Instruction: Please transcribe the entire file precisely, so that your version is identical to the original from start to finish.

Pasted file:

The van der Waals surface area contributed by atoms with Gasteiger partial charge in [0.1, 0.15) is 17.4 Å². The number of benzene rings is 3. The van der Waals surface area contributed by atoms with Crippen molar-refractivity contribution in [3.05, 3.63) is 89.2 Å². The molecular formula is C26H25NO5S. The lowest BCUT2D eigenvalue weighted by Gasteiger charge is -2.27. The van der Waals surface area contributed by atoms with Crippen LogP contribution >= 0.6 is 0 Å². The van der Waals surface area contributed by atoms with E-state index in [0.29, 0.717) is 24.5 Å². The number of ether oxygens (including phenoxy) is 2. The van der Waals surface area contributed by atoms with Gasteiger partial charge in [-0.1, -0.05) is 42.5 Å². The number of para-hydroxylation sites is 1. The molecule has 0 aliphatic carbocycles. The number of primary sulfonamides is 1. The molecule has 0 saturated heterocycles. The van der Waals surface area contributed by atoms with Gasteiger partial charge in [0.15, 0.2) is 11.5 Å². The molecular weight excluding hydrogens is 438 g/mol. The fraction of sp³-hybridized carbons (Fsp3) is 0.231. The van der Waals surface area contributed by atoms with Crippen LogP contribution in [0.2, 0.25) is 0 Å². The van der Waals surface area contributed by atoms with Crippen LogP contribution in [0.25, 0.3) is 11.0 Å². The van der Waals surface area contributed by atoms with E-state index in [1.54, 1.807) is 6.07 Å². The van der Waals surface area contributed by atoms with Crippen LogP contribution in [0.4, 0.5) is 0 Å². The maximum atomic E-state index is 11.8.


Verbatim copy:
The van der Waals surface area contributed by atoms with Gasteiger partial charge in [0.1, 0.15) is 17.4 Å². The number of benzene rings is 3. The van der Waals surface area contributed by atoms with Crippen molar-refractivity contribution in [3.05, 3.63) is 89.2 Å². The molecular formula is C26H25NO5S. The lowest BCUT2D eigenvalue weighted by Gasteiger charge is -2.27. The van der Waals surface area contributed by atoms with Crippen LogP contribution >= 0.6 is 0 Å². The van der Waals surface area contributed by atoms with E-state index in [0.29, 0.717) is 24.5 Å². The number of ether oxygens (including phenoxy) is 2. The van der Waals surface area contributed by atoms with Gasteiger partial charge in [-0.1, -0.05) is 42.5 Å². The number of para-hydroxylation sites is 1. The molecule has 0 aliphatic carbocycles. The number of primary sulfonamides is 1. The molecule has 0 saturated heterocycles. The van der Waals surface area contributed by atoms with Gasteiger partial charge in [0.15, 0.2) is 11.5 Å². The molecular weight excluding hydrogens is 438 g/mol. The fraction of sp³-hybridized carbons (Fsp3) is 0.231. The van der Waals surface area contributed by atoms with Crippen LogP contribution in [0.2, 0.25) is 0 Å². The van der Waals surface area contributed by atoms with Crippen LogP contribution in [0.25, 0.3) is 11.0 Å². The van der Waals surface area contributed by atoms with E-state index in [1.54, 1.807) is 6.07 Å². The van der Waals surface area contributed by atoms with Crippen LogP contribution in [0.4, 0.5) is 0 Å². The maximum atomic E-state index is 11.8.